Chinese lithium mining company, Xinfeng Investments which filed an urgent application with the High Court earlier this month to challenge a decision by the Minister of Mines and Energy, Tom Alweendo, to revoke its mining license is claiming he has no right to do so.
“In respect of the question of balance of convenience, the minister has no power to revoke a decision in respect of which he is functus officio. He can therefore not rely on a decision which he made without jurisdiction hence illegality – in contending that the balance of convenience favours the refusal of the interim interdict,” the court documents filed in the application reads.
Alweendo had revoked Xinfeng’s license, which was issued in September last year, citing misleading, untrue, and incorrect information submitted by the company during the application process.
However, the mining company which claims to have so far invested N$200 million and to have employed more than 200 Namibians, has denied the claims made by the mining minister and provided clarification regarding the reports that were submitted in error.
“It has also informed the ministry of the error it made. The reports submitted in error would never have been material which was considered by the Minister as the Ministry was informed of the error. The correctly submitted report does not include any fraudulent information. Where it refers to submissions or opinions by others, that are in accordance with the practice of referring to the work of others on matters relating to mining exploration. In view of the aforesaid, we submit that no fraud was proved by the Minster,” read the documents.
Alweendo claimed the lithium mining company made fraudulent and misleading statements and used plagiarised material when it applied for a mining licence.
The minister also claimed that before he took the decision to revoke the license, he, by a letter dated 16 February 2023 informed the mining company that the technical report and the reports regarding exploration work, mineral resources and mining methods were copied from the work of others. “We submit that the decision of the Minister to grant ML243 is vitiated ab initio by the applicant’s fraud, because the applicant put up works of others as its own, particularly on matters such as exploration work, mineral resource estimate and mining methods, which are matters the Minister had to take into account before he granted ML243. It is trite that fraud unravels everything, and the Minister could not in the circumstances be said to be functus officio. The applicant was then called on to make representations to the Minister as to why the decision to grant ML24 should not be revoked,” the minister stated. According to documents Xinfeng made both written and oral representations, regarding the intention to revoke t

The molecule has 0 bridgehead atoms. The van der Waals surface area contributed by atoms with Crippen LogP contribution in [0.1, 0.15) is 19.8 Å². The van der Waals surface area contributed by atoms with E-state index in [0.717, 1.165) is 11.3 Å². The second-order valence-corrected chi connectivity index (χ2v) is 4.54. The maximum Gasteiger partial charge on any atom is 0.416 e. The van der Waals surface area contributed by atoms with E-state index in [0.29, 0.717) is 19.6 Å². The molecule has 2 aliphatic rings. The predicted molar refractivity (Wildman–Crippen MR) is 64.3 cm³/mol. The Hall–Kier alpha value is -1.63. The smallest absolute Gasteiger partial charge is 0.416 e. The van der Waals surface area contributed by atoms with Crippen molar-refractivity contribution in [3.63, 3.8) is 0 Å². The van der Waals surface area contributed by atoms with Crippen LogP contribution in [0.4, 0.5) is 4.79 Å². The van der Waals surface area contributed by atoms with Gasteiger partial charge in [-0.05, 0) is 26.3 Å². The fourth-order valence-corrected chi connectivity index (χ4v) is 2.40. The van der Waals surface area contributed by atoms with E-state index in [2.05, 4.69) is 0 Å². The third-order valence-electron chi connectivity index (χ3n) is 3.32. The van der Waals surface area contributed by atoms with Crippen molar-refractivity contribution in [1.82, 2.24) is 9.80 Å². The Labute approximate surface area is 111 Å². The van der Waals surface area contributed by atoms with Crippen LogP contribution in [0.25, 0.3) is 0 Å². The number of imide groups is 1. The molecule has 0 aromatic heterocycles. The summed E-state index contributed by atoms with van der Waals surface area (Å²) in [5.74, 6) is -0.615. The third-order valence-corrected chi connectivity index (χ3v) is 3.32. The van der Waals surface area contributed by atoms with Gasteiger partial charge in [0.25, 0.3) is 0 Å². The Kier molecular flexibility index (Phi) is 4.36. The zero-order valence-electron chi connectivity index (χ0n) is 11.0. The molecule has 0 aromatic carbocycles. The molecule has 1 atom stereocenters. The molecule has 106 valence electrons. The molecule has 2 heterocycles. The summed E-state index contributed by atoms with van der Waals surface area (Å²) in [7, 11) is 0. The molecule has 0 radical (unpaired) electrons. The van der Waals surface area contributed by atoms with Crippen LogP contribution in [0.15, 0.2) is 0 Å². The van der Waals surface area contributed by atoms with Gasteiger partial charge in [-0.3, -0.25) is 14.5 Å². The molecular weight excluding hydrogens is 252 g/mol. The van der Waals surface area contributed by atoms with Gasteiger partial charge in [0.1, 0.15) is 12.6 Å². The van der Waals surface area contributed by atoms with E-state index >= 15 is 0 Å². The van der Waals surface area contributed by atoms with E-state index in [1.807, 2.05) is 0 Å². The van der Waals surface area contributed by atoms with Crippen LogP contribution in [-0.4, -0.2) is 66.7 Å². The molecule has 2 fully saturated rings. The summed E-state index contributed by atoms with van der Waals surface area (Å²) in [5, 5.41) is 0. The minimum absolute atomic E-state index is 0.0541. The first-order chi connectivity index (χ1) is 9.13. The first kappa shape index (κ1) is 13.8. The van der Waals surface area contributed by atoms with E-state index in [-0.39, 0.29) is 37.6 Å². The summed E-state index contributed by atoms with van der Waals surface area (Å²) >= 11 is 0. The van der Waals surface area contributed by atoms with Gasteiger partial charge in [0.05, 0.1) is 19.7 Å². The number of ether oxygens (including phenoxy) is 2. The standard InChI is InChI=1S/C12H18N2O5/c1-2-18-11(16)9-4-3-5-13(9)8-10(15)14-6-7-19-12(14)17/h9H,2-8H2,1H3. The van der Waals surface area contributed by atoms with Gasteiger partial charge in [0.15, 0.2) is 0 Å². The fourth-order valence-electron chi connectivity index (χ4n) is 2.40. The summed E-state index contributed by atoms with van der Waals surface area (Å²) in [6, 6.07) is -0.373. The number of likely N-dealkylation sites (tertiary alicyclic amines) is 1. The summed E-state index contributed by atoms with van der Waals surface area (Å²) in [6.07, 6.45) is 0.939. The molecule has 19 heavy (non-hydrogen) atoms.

he decision to grant ML243.
The minister argued in his documents that none of the reports the mining company claims to have submitted carried a date so it was difficult to establish when the report was submitted.
“According to the applicant on 15 June 2022 it submitted the corrected and final report, yet it failed to provide proof of such submission,” he stated.
In addition, the minister claimed that it cannot be said that he was misled and persuaded to act against his better judgment, considering the fact that he was aware of the falseness of the report before making a judgment.
“More crucially, the minister claimed that the committee occasionally put applications on hold while it took into account several issues. Thus, it is evident from the Minister’s own narrated events that even if fraud existed (which is denied), all of these facts were genuinely known to the Ministry (and him) at the time the application was being considered in accordance with sections 48 and 92 of the Act. Therefore, it cannot be said that the Minister was misled and persuaded to act against his or her better judgment,” the documents read
The mining licence was to run until 2042. The case was postponed to 2 June for delivery of judgment.